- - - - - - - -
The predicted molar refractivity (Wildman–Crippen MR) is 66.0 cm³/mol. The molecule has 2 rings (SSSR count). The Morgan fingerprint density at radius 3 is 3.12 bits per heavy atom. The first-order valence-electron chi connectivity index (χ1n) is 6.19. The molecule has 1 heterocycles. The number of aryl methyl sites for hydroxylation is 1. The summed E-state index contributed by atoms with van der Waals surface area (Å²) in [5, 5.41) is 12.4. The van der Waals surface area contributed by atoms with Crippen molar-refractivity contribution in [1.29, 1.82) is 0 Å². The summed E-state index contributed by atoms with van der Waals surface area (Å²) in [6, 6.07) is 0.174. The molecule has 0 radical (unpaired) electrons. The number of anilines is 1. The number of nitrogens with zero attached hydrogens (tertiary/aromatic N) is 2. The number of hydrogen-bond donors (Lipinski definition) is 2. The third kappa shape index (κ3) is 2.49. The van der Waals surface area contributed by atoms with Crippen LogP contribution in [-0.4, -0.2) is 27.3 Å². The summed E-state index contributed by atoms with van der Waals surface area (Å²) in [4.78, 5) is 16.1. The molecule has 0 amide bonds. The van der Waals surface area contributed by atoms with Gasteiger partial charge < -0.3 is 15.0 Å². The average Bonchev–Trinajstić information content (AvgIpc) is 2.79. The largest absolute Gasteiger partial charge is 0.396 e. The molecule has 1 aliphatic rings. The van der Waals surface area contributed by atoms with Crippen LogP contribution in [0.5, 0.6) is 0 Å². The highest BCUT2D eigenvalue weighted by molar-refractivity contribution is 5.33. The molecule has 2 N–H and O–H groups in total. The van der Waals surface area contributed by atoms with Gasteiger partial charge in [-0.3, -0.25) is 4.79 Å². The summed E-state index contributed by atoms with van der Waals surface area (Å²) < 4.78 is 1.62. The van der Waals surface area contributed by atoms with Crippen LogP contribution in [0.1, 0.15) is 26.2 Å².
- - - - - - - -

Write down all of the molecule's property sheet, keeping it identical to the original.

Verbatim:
The predicted molar refractivity (Wildman–Crippen MR) is 66.0 cm³/mol. The molecule has 2 rings (SSSR count). The Morgan fingerprint density at radius 3 is 3.12 bits per heavy atom. The first-order valence-electron chi connectivity index (χ1n) is 6.19. The molecule has 1 heterocycles. The number of aryl methyl sites for hydroxylation is 1. The summed E-state index contributed by atoms with van der Waals surface area (Å²) in [5, 5.41) is 12.4. The van der Waals surface area contributed by atoms with Crippen molar-refractivity contribution in [1.29, 1.82) is 0 Å². The summed E-state index contributed by atoms with van der Waals surface area (Å²) in [6, 6.07) is 0.174. The molecule has 0 radical (unpaired) electrons. The number of anilines is 1. The number of nitrogens with zero attached hydrogens (tertiary/aromatic N) is 2. The number of hydrogen-bond donors (Lipinski definition) is 2. The third kappa shape index (κ3) is 2.49. The van der Waals surface area contributed by atoms with Crippen LogP contribution in [-0.4, -0.2) is 27.3 Å². The summed E-state index contributed by atoms with van der Waals surface area (Å²) in [4.78, 5) is 16.1. The molecule has 0 amide bonds. The van der Waals surface area contributed by atoms with Gasteiger partial charge < -0.3 is 15.0 Å². The average Bonchev–Trinajstić information content (AvgIpc) is 2.79. The largest absolute Gasteiger partial charge is 0.396 e. The molecule has 1 aliphatic rings. The van der Waals surface area contributed by atoms with Crippen LogP contribution in [0.5, 0.6) is 0 Å². The highest BCUT2D eigenvalue weighted by molar-refractivity contribution is 5.33. The molecule has 2 N–H and O–H groups in total. The van der Waals surface area contributed by atoms with Gasteiger partial charge in [-0.3, -0.25) is 4.79 Å². The summed E-state index contributed by atoms with van der Waals surface area (Å²) < 4.78 is 1.62. The van der Waals surface area contributed by atoms with Crippen LogP contribution in [0.1, 0.15) is 26.2 Å².